13 2008] THE UNIFORM POWER OF ATTORNEY ACT 355 III. PROTECTING AGAINST FINANCIAL ABUSE From an autonomy standpoint, freedom to choose an agent and to delegate whatever scope of authority a principal desires is appealing. However, the durable power of attorney relationship exists in the shadow of possible principal incapacity and the inability to monitor an agent s conduct. In states that are considering adoption of the Act, study committees are as concerned about the potential for financial abuse with a power of attorney as they are about deterring arbitrary refusals and promoting the principal s autonomy interests. 67 The following discussion explores the Act s response to common types of abuse perpetrated with powers of attorney transactions that exceed the scope of authority, self-dealing transactions, and transactions that contravene the principal s expectations. A. Transactions that Exceed the Intended Scope of Authority Agents who exceed the scope of authority provided by a power of attorney may do so intentionally or as a result of a misunderstanding about the limits of their surrogate authority. 68 In theory, a third party cannot, in good faith (i.e., with honesty-in-fact), 69 accept a power of attorney for a transaction not authorized by the document. 70 In reality, what the power of attorney actually authorizes may not be clear to the person who is asked to accept the document. The meaning of authority with respect to certain subject matters may vary from state to state. 71 Even within a particular jurisdiction the variety of formats in which a power of attorney may be presented is virtually unlimited because principals are not required to use a standard statutory form or the services of a lawyer. 67 See supra note 10 (listing the state study committees with which the author has communicated). 68 See Richard B. Vincent, Financial Exploitation Involving Agents under Powers of Attorney, VICTIMIZATION OF THE ELDERLY &DISABLED (Civic Research Inst., Kingston, N.J.), May-June 2000, at 3-4 (noting that even a clear prohibition in the power of attorney against making gifts cannot prevent an abusive agent from converting the principal s property, and [b]y educating the agent as to his or her duties... financial mismanagement and inadvertent abuse by an inexperienced agent may be avoided ). 69 UNIF.POWER ATT Y ACT 102(4), 8B U.L.A. 22 (2007). 70 See Daniel A. Wentworth, Durable Powers of Attorney: Considering the Financial Institution s Perspective, 17 PROB. &PROP. 37, (Nov.-Dec. 2003) (discussing bank liability for transactions that exceed the scope of authority granted in the power of attorney). 71 See generally Linda S. Whitton, Crossing State Lines with Durable Powers, 17 PROB.& PROP. 28 (Sept.-Oct. 2003) (discussing common inconsistencies among state power of attorney statutes).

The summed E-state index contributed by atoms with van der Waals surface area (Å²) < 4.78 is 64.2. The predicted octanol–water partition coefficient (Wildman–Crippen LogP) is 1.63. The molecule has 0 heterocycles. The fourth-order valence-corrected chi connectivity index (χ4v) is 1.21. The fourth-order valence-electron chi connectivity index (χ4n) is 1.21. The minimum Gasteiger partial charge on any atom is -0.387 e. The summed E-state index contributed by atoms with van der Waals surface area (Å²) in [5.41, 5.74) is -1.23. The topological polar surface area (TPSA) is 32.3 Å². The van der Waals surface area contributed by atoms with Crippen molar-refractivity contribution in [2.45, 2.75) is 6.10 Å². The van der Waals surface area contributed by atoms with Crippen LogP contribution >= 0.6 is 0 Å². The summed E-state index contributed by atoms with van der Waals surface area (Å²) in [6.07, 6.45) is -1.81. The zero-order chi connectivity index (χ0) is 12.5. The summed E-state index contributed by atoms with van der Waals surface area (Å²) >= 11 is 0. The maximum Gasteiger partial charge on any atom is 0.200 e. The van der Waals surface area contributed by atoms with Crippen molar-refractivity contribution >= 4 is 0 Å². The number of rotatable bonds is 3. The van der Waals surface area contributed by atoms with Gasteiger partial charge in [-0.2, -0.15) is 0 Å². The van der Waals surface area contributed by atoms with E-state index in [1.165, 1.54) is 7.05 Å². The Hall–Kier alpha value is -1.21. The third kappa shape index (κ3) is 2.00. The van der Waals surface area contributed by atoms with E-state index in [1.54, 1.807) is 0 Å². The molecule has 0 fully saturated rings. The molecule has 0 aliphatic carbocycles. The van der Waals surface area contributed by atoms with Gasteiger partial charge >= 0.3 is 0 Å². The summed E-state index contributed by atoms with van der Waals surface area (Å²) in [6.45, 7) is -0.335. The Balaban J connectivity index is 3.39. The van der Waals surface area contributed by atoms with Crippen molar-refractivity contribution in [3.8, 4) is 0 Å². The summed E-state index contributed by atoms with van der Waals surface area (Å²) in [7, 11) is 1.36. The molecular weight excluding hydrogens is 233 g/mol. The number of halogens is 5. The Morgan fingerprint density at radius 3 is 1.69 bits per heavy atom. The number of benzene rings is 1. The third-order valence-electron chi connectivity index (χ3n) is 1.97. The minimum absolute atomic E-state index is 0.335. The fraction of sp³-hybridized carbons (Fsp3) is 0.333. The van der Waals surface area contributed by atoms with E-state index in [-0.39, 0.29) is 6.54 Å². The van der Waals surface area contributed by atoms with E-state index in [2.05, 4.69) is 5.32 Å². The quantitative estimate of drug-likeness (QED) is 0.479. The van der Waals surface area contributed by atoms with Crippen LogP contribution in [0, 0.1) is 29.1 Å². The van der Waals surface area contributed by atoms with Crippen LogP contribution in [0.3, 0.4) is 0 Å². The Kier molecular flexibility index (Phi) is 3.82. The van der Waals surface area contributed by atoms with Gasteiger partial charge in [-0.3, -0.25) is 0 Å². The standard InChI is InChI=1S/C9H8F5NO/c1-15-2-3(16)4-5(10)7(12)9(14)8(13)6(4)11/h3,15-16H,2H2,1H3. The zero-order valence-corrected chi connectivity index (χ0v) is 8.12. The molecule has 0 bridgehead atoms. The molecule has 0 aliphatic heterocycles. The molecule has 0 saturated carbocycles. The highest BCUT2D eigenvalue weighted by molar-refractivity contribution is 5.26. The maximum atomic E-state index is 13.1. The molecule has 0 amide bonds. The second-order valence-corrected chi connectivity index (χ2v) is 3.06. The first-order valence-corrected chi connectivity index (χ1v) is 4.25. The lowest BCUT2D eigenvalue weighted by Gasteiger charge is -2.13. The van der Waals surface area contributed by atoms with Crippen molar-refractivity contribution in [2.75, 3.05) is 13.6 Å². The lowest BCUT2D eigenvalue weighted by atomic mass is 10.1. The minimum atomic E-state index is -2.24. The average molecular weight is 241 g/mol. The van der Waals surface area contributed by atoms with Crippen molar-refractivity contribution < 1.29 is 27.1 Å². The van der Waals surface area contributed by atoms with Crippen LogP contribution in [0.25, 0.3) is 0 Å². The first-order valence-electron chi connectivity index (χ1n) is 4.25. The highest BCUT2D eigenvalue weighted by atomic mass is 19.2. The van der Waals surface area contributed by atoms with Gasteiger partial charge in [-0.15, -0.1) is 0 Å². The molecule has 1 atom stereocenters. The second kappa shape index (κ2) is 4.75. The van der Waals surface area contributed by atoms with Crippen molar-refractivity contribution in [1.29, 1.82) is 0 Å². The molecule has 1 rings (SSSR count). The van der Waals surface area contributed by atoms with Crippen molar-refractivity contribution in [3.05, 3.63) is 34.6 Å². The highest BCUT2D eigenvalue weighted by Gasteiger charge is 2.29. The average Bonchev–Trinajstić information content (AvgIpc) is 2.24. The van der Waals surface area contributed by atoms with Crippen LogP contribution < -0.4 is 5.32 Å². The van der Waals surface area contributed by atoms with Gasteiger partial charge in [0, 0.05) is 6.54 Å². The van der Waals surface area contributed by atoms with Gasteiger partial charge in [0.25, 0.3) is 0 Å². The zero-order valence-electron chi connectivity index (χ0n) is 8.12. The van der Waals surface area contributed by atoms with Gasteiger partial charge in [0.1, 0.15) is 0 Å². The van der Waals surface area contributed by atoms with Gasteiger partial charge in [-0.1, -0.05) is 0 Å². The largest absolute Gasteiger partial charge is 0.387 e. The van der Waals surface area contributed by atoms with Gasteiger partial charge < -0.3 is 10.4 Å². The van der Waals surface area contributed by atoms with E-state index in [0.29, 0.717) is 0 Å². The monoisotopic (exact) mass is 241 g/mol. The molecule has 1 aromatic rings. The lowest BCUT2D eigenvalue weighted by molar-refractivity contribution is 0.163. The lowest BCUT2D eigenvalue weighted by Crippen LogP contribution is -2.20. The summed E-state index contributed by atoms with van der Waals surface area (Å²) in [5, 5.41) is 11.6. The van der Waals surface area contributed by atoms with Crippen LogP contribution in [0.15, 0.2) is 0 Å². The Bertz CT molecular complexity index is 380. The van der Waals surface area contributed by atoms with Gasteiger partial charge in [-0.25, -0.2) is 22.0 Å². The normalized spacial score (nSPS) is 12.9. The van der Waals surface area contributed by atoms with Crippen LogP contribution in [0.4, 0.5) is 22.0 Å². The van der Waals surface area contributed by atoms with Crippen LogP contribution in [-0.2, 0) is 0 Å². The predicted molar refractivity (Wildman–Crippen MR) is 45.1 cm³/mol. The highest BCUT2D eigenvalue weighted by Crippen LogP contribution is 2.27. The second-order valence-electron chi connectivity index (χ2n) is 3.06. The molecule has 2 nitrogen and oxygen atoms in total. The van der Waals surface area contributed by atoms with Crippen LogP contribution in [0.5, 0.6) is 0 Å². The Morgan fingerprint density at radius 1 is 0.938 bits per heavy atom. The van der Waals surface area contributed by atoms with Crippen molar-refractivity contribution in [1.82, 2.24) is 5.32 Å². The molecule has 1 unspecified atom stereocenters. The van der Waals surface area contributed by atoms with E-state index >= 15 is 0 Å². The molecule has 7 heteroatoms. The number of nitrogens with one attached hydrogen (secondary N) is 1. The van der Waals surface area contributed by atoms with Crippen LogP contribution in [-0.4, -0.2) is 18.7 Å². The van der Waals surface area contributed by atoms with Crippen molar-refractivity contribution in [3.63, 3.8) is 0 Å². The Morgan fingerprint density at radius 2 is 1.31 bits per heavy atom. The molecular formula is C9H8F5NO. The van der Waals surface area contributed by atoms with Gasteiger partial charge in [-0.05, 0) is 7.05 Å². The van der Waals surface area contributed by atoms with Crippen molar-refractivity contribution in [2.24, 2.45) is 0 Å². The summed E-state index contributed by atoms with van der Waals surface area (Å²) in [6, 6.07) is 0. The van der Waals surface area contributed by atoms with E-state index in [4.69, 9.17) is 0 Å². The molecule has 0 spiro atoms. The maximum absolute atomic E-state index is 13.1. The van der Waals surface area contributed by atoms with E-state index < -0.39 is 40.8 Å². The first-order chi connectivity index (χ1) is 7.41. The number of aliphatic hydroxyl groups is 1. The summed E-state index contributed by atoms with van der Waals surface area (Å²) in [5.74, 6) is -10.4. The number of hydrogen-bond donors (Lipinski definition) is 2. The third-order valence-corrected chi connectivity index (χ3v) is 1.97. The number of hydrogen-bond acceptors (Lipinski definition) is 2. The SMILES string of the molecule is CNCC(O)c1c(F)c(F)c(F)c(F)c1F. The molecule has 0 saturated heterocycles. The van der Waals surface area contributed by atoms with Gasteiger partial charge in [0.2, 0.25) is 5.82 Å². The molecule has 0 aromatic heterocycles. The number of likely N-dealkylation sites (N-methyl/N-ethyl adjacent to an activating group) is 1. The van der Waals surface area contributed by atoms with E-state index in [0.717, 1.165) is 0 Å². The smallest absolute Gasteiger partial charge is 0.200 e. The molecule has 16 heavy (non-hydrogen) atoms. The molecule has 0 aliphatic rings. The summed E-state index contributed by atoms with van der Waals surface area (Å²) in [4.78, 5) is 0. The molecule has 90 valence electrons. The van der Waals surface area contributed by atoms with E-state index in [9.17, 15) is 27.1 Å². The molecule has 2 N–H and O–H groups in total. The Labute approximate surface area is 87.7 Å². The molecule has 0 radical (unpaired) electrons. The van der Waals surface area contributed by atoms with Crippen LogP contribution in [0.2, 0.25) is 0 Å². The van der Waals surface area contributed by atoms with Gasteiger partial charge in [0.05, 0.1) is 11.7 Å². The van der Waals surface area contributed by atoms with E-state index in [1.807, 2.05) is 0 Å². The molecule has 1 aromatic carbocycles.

14 356 PHOENIX LAW REVIEW [Vol. 1:343 While no magic statutory bullet exists to prevent agents from abusing their authority, the Act contains provisions that may help deter, detect, and redress such abuse. 72 Probably the most proactive of these is the mandate that express language is required to convey the hot powers those enumerated acts with a particularly high propensity for dissipating the principal s property or altering the estate plan. 73 This approach effectively eliminates an agent s argument that a general grant of authority was intended to include authority for these potentially dangerous acts. The Act s standardized definitions for the various subject areas of authority may also reduce the number of transactions that exceed the scope of authority. Such definitions provide a common field of understanding from which to interpret a power of attorney. Improved clarity about the meaning of authority not only reduces the risk that agents will unintentionally exceed that authority, but also provides ammunition to third persons who wish to reject the power of attorney because it does not authorize the desired transaction. 74 The foregoing safeguards cannot completely prevent agents from exceeding the scope of authority, but they do make exceeding the scope of authority more difficult to accomplish. If an agent does succeed in exceeding the scope of authority, the mandatory duties articulated in the Act provide a basis upon which to find agent liability. An agent found liable for violating the Act must restore the value of the principal s property to what it would have been had the [agent not breached his duties,] and reimburse any attorney s fees and costs advanced from the principal s property to defend the agent. 75 Given that the remedies under the Act are not exclusive, 76 the duties articulated in the Act may also provide a basis for criminal prosecution under separate financial exploitation statutes. 77 Of course, statutorily recognized agent duties and liability will be of no benefit to an exploited, incapacitated principal if there are no means to detect the abuse. Studies of financial abuse often cite the isolation of the 72 See Whitton, Balancing, supra note 7, at 9-6 to 9-8, for a succinct summary of these provisions. 73 See supra notes and accompanying text. 74 UNIF. POWER ATT Y ACT 120(b)(5) (Alternative A); Id. 120(c)(5) (Alternative B). One of the enumerated safe harbors for protected refusals under the Act is refusal because the person in good faith believes that... the agent does not have the authority to perform the act requested. Id. 120(b)(5) (Alternative A). 75 Id Id See, e.g., Carolyn L. Dessin, Financial Abuse of the Elderly: Is the Solution a Problem?, 34 MCGEORGE L. REV. 267, (2003) (discussing the various state legislative responses to financial exploitation).